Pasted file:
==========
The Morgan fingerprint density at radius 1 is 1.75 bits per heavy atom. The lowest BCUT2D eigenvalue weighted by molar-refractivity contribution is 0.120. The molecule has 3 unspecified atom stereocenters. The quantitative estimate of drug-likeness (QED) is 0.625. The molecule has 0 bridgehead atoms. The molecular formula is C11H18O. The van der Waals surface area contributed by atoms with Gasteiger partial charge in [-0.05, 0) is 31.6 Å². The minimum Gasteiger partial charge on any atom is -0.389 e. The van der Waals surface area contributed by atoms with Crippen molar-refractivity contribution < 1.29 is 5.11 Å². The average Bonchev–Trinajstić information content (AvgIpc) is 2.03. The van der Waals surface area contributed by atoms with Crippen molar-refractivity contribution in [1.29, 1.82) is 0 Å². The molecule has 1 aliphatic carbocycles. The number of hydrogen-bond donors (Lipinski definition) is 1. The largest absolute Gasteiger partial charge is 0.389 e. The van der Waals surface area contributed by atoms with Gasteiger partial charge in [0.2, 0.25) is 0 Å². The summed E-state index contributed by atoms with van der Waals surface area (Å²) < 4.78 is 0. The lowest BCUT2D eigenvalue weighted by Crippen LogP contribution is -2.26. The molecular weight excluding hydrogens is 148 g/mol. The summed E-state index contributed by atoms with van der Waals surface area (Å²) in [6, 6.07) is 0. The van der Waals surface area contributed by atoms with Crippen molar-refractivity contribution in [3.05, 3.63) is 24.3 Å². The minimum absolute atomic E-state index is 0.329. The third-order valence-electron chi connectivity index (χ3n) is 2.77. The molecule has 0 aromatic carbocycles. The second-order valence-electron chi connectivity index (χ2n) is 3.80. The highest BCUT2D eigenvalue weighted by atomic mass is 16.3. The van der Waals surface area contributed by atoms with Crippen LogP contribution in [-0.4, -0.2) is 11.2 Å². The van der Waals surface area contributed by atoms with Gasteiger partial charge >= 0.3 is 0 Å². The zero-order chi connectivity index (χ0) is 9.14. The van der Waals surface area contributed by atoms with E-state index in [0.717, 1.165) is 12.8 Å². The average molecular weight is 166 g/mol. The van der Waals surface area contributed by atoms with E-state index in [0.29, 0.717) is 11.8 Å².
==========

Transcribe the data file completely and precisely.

The Morgan fingerprint density at radius 1 is 1.75 bits per heavy atom. The lowest BCUT2D eigenvalue weighted by molar-refractivity contribution is 0.120. The molecule has 3 unspecified atom stereocenters. The quantitative estimate of drug-likeness (QED) is 0.625. The molecule has 0 bridgehead atoms. The molecular formula is C11H18O. The van der Waals surface area contributed by atoms with Gasteiger partial charge in [-0.05, 0) is 31.6 Å². The minimum Gasteiger partial charge on any atom is -0.389 e. The van der Waals surface area contributed by atoms with Crippen molar-refractivity contribution < 1.29 is 5.11 Å². The average Bonchev–Trinajstić information content (AvgIpc) is 2.03. The van der Waals surface area contributed by atoms with Crippen molar-refractivity contribution in [1.29, 1.82) is 0 Å². The molecule has 1 aliphatic carbocycles. The number of hydrogen-bond donors (Lipinski definition) is 1. The largest absolute Gasteiger partial charge is 0.389 e. The van der Waals surface area contributed by atoms with Gasteiger partial charge in [0.2, 0.25) is 0 Å². The summed E-state index contributed by atoms with van der Waals surface area (Å²) < 4.78 is 0. The lowest BCUT2D eigenvalue weighted by Crippen LogP contribution is -2.26. The molecular weight excluding hydrogens is 148 g/mol. The summed E-state index contributed by atoms with van der Waals surface area (Å²) in [6, 6.07) is 0. The van der Waals surface area contributed by atoms with Crippen molar-refractivity contribution in [3.05, 3.63) is 24.3 Å². The minimum absolute atomic E-state index is 0.329. The third-order valence-electron chi connectivity index (χ3n) is 2.77. The molecule has 0 aromatic carbocycles. The second-order valence-electron chi connectivity index (χ2n) is 3.80. The highest BCUT2D eigenvalue weighted by atomic mass is 16.3. The van der Waals surface area contributed by atoms with Crippen LogP contribution in [-0.4, -0.2) is 11.2 Å². The van der Waals surface area contributed by atoms with Gasteiger partial charge >= 0.3 is 0 Å². The zero-order chi connectivity index (χ0) is 9.14. The van der Waals surface area contributed by atoms with E-state index in [0.717, 1.165) is 12.8 Å². The average molecular weight is 166 g/mol. The van der Waals surface area contributed by atoms with E-state index in [0.29, 0.717) is 11.8 Å².